Themes of Romeo and Juliet and the more relatable Jack and Rose from Titanic are examples of star-crossed lovers whose relationships were doomed, with Destiny scoffing at the glow of young love. Their unions were thwarted by obstacles and ultimately ended in tragedy, thus reinforcing the belief that if it is not written in the stars or preordained, it shall not be.
An equally similar theme of Shakespeare's Romeo and Juliet love is followed in The Great Gatsby. Amidst the glamour and debauchery of the Roaring Twenties in The Great Gatsby is the story of all-consuming love, doomed from the start for Daisy and Gatsby, mainly because of an idealized vision of love that never comes to fruition. However, in stark contrast, the imperfect love between the cantankerous, arrogant Tom and Daisy endures.
When the enigmatic Jay Gatsby meets sophisticated Daisy, he is not a member of the respected high society, but can keep up the pretense with ease. Their budding relationship is devoid of honesty and instead of it fulfilling Gatsby, it sets him off on an inexorable path to reinvent himself. She becomes a powerful symbol of the acceptance, wealth, and status that he yearns for and his relentless obsessive pursuit of this, keeps him frozen in time, clinging to a superficial illusory love. He does have ‘an extraordinary gift for hope’ and a ‘romantic readiness’ that is unrivaled as five years after their first encounter, he is an aristocrat with ill-gotten gains, throwing lavish parties so that he can reignite the fires of their passion.
Gatsby is undeterred by the fact that Daisy is married and a mother. His pursuit of her is completely amoral. Daisy, a paragon of virtue and perfection, according to Gatsby, is anything but as she embarks on an illicit affair with him, confirming that ‘there are all kinds of love in this world but never the same love twice. Their fate as lovers could have been altered had she accepted him for who he was and did not succumb to the pressure of marrying into ‘old money. In essence, it is Daisy who possessed the power to create an enduring love story, not Gatsby. Their relationship ends when he tragically dies not fully knowing the extent of his unrequited love but fervently clinging to the dream.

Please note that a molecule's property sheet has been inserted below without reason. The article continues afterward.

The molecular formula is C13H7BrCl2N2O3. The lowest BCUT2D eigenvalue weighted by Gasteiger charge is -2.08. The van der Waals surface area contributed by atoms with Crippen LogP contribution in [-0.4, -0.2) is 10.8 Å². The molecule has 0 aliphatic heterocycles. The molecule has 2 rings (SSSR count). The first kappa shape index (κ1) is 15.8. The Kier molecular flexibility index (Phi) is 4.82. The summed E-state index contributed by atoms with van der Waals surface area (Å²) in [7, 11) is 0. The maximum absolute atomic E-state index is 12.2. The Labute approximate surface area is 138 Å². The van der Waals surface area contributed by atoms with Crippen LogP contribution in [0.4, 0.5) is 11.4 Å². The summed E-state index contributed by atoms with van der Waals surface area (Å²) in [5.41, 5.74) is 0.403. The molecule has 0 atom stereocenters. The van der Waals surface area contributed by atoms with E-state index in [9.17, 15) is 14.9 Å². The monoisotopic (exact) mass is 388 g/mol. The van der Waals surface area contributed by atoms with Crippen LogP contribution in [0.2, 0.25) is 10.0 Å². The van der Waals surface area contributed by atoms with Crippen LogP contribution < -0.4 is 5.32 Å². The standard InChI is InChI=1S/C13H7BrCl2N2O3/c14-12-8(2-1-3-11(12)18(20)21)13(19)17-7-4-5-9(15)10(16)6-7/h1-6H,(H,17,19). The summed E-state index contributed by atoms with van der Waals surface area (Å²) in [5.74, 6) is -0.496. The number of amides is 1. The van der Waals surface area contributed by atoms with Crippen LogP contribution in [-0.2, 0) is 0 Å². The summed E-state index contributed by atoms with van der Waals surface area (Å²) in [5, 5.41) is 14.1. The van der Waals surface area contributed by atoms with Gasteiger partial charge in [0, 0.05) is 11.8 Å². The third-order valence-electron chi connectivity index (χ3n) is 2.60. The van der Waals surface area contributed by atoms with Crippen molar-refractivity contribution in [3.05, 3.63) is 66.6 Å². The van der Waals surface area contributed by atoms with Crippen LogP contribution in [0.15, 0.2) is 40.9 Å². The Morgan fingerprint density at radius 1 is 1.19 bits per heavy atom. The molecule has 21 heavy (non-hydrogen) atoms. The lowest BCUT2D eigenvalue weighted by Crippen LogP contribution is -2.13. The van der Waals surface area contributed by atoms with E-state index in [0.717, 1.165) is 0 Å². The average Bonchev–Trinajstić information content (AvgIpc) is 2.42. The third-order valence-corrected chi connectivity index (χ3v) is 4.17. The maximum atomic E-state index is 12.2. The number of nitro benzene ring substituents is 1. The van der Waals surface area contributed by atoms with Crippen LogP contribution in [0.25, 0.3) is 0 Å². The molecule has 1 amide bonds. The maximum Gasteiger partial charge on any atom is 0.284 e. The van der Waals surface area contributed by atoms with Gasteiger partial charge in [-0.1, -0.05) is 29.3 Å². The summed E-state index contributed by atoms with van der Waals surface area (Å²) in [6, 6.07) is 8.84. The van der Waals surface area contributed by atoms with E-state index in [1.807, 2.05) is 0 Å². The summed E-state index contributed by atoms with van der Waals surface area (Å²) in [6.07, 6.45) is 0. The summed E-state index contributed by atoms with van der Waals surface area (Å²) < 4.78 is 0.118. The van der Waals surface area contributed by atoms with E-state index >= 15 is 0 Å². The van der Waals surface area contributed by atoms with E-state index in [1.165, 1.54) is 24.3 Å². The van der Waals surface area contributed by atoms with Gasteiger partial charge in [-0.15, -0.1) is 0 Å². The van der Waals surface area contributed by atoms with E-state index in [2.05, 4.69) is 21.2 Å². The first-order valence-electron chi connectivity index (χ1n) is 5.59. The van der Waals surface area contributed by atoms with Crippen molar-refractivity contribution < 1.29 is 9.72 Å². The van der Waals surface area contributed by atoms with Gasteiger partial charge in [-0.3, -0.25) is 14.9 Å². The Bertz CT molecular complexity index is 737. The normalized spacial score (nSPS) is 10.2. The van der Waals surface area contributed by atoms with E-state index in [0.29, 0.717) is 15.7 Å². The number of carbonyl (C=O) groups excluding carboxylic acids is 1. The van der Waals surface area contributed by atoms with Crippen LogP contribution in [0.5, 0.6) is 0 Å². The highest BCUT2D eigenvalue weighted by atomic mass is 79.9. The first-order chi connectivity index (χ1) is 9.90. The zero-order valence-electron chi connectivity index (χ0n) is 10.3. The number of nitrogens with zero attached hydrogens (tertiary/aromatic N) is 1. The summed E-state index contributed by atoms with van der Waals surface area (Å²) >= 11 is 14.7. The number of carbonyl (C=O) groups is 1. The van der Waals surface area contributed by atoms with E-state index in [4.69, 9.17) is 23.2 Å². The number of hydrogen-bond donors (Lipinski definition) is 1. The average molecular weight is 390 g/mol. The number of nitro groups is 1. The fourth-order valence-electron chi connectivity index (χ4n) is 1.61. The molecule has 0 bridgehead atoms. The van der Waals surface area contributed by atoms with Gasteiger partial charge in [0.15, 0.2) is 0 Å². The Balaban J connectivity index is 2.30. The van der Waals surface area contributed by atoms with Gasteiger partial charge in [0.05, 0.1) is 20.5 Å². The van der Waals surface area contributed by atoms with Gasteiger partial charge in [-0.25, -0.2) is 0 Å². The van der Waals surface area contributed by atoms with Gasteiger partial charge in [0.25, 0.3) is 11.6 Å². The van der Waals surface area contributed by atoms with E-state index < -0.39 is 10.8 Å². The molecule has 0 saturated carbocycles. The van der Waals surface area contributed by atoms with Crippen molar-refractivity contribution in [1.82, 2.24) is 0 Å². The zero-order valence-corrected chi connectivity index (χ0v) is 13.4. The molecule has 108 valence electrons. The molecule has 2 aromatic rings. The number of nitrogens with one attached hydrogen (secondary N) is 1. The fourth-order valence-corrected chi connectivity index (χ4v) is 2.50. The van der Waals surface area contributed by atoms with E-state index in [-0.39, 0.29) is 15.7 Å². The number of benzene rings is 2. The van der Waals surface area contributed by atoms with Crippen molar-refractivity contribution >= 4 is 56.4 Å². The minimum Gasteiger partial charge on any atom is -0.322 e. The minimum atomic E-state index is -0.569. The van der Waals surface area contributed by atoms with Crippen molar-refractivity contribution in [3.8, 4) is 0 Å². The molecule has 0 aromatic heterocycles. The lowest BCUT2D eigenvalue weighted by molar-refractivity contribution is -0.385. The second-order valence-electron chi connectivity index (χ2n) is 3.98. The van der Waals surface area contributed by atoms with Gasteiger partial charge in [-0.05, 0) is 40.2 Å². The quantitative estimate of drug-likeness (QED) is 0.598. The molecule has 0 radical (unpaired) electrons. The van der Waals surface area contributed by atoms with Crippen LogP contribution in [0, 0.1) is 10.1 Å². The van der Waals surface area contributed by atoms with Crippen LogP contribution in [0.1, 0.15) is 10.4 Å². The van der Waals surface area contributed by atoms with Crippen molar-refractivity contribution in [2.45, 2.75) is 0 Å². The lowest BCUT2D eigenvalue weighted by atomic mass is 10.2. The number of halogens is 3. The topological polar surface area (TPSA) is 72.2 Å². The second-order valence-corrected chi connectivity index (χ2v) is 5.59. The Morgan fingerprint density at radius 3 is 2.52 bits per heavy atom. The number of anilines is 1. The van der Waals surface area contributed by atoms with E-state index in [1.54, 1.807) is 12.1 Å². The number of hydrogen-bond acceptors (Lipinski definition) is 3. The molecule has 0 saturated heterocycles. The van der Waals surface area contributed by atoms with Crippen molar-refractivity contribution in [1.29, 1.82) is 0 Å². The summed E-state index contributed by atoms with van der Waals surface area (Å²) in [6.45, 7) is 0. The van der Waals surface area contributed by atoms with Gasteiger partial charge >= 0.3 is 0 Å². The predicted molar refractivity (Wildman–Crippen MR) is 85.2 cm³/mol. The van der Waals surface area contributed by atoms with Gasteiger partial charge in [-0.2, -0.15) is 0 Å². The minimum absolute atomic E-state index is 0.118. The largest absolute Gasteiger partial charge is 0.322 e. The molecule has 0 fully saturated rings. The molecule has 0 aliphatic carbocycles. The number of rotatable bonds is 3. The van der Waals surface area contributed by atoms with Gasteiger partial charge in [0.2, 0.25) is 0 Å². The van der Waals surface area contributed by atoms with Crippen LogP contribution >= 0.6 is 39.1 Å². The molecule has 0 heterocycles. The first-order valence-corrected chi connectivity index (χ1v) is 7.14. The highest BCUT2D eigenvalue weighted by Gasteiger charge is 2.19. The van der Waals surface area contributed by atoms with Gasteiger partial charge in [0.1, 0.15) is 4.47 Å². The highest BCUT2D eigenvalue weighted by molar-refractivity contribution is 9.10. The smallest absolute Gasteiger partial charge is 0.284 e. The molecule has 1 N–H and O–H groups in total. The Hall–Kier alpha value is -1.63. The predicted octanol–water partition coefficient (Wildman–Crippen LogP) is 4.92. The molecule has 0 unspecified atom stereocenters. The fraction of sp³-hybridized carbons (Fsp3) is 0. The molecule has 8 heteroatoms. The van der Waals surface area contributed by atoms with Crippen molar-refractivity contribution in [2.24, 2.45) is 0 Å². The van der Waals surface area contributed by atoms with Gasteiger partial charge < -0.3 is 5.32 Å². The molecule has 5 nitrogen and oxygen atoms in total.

Tom, unlike Gatsby, was born into wealth and elitism and is living the American Dream. It is perhaps this that unites him and Daisy but wealth alone does not guarantee bliss. Their relationship is not based on trust either as she experiences doubts on the morning of her wedding, but still goes ahead with it, proving that Gatsby may have been correct when he said, ‘Your wife doesn’t love you. She’s never loved you. She loves me.’
Their marriage is plagued by deception as Tom indulges in adulterous affairs with women from the lower echelons of society. This is a complete antithesis to Gatsby who pursues Daisy for the upward mobility that she represents, whereas Tom prefers to dabble outside the affluence, unleashing his heinous abuse on powerless women. Daisy is nothing more than a prize to Tom and she is so insecure and desperate for acceptance that she endures the infidelities which infiltrate her, a haven. It is for this reason that she ultimately chooses Tom who accepts her imperfections and infidelity, as he is a sullied beacon of hope.
In conclusion, Daisy and Gatsby are indeed star-crossed lovers who are deprived of happiness due to a relationship beset with deception and illusion. This is what combines the plot of The Great Gatsby with the theme of Romeo and Juliet. However, in contrast, Tom and Daisy, are destined to be together albeit, in an imperfect relationship, that once augured well.
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